In the first five years of its existence, the Google Cultural Institute worked tirelessly to preserve some of the world’s greatest works of art via super-high-resolution gigapixel images on its website. Unfortunately, however, the process was slow and laborious, requiring an entire day to capture a single image — the result of which was about 200 archived works over the course of the project. Thankfully, however, the project has been able to scan 1,000 additional images in the past few months alone — an acceleration that can be credited to Google’s own high-res camera.
Simply dubbed the Art Camera, Google’s design — which is supposedly far simpler to use than similar setups — allows museums to easily digitize their collections for preservation. Operators simply point the camera at each edge of the painting and then the camera goes about taking extreme close-ups of the work before sending them to Google’s servers to be transformed into a single gigapixel file and uploaded to the project’s website just hours later. In fact, that aforementioned day-long wait time from years past? It’s been drastically reduced to just 30 minutes for a one-meter by one-meter work.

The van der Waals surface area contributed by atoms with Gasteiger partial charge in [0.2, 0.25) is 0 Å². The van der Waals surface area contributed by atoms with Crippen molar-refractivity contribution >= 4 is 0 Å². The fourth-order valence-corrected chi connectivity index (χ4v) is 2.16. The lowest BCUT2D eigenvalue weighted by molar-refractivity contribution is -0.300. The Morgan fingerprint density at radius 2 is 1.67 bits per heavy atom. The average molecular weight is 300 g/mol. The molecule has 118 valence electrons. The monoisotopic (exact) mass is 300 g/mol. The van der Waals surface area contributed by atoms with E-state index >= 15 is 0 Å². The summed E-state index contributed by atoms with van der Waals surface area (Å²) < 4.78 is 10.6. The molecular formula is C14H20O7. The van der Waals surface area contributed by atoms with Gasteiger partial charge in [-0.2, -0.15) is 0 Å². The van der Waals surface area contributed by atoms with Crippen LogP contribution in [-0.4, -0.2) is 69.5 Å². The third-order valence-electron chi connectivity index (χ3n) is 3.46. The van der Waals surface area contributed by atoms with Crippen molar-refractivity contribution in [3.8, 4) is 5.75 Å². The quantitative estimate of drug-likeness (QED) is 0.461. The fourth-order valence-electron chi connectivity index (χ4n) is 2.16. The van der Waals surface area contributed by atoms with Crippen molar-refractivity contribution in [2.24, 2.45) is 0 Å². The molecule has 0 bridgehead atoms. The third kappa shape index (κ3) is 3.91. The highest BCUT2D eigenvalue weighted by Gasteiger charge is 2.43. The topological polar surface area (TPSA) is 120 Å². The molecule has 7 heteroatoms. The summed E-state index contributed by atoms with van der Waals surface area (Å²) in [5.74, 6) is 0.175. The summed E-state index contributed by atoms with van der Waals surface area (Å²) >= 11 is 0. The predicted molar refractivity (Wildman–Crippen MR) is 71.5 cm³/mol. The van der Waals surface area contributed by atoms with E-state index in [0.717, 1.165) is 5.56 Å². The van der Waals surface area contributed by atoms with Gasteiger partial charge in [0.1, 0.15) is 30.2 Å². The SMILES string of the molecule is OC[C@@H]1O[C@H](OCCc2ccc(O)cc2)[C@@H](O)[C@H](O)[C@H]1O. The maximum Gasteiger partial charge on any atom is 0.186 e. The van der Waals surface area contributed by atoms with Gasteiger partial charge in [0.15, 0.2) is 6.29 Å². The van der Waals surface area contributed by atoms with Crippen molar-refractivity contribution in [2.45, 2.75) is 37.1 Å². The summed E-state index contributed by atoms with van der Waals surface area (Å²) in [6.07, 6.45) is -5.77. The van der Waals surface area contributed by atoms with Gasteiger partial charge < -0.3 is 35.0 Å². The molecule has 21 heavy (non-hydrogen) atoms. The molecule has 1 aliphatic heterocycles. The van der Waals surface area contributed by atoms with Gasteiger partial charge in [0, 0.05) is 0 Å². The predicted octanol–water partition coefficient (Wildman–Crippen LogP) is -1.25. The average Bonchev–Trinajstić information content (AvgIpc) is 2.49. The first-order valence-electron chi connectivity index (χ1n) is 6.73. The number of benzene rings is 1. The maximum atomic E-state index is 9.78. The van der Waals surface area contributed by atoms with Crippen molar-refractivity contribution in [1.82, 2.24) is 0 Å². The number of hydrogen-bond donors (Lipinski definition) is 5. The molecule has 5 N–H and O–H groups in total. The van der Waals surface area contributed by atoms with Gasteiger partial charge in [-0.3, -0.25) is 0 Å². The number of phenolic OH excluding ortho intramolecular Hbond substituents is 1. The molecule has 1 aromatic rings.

At present, Google has crafted twenty of its Art Cameras and loaned them out to museums across the globe, thus insuring they can preserve their pieces while allowing those across the world to check them out for themselves. To see some of the camera’s latest captures (including pieces by the likes of Van Gogh and Monet), head on over to the Google Cultural Institute’s website.